How Equal is Equal?

How Equal is Equal?

GM thamizhan
Feb 17, 2011, 12:00 AM |
15 | Opening Theory

by GM Magesh and GM Arun

After writing opening articles for the last two years, I should admit that it tends to become more monotonous and less creative. So there I was just staring at the roof one day wondering 'what should I write about next week?' After pondering over several options I stumbled upon one question, 'what would I consider as the biggest leap of improvement in my chess career? Not from the perspective of the results, but from the perspective of 'learning' and the answer felt a little obvious to me. Neither did I fall off my feet when I learned to calculate lengthy variations, nor did I feel like I was at the top of the world when I learned a new opening. My point is not to belittle any of the above areas of work, but it was the ability to pay attention to the tiny details that enlightened me the most. Understanding the course of a game, having a sense of direction throughout gives immense satisfaction for a chess player. A square weakness; a shattered pawn structure; a small space advantage; a bad piece or an open file and I can keep going like this forever. Today we will be discussing a variation in which the game is decided based on such minor intricacies.

 

 

 

A quick glance might make you think the position is completely equal. The pawn structures are symmetrical and so are the type of minor pieces, both players holding a pair of bishops and a knight. And on top of that black is doing very well in development, it takes more than an ordinary eye to see any factor that might put white above the curve. A few years ago, this is exactly the type of position that would have made me wonder, why would a Grandmaster choose an opening that does not give any advantage? However, now it just looks like a high percentage play to me. Almost impossible for white to lose, but always maintaining a nagging advantage and waiting for your opponent to crack eventually. Let us move through a few more obvious moves and then discuss the middle game in detail.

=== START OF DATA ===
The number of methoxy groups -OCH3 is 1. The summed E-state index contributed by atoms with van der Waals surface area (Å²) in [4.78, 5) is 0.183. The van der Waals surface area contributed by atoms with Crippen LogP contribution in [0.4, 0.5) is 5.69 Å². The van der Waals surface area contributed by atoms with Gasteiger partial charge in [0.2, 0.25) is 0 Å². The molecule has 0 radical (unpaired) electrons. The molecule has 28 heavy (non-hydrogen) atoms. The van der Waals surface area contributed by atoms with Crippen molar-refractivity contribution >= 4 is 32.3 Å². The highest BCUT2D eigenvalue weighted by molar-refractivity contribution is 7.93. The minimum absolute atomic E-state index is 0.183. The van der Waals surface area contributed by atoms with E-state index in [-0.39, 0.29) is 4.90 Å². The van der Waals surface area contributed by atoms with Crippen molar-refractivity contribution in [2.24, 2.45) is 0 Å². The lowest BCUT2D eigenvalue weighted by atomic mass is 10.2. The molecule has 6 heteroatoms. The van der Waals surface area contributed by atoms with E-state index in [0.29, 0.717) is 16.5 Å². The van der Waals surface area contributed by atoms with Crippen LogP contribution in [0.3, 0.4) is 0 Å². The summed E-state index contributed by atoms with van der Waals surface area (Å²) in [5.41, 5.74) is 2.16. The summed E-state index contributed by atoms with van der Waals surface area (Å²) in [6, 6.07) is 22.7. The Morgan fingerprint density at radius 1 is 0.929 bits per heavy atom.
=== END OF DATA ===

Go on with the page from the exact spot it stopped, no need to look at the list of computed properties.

A couple of minor inaccuracies from black have given white a very strong position, but the question is, how do you proceed? I would suggest our readers take a couple of minutes here to try and come up with a good plan for white. Use simple ideas, such as: attack the weakness; do not allow counter play for your opponent.

 

 

 

Our second game for today is a very instructive game in just such a symmetrical position. Bulgarian Grandmaster Vladimir Georgiev executed his plans in a simple and elegant way in this game:

 

 

One weakness, one shot and one result! Ain't that a beautiful feeling for a chess player to be able to control the game like that?

If you are thinking about a slightly better position where one player squeezes out a win by draining out the last ounce of blood from the opponent, then of course you are thinking about Vladimir Kramnik! (in our times) We will discuss one of his fantastic endgame displays in our next article.

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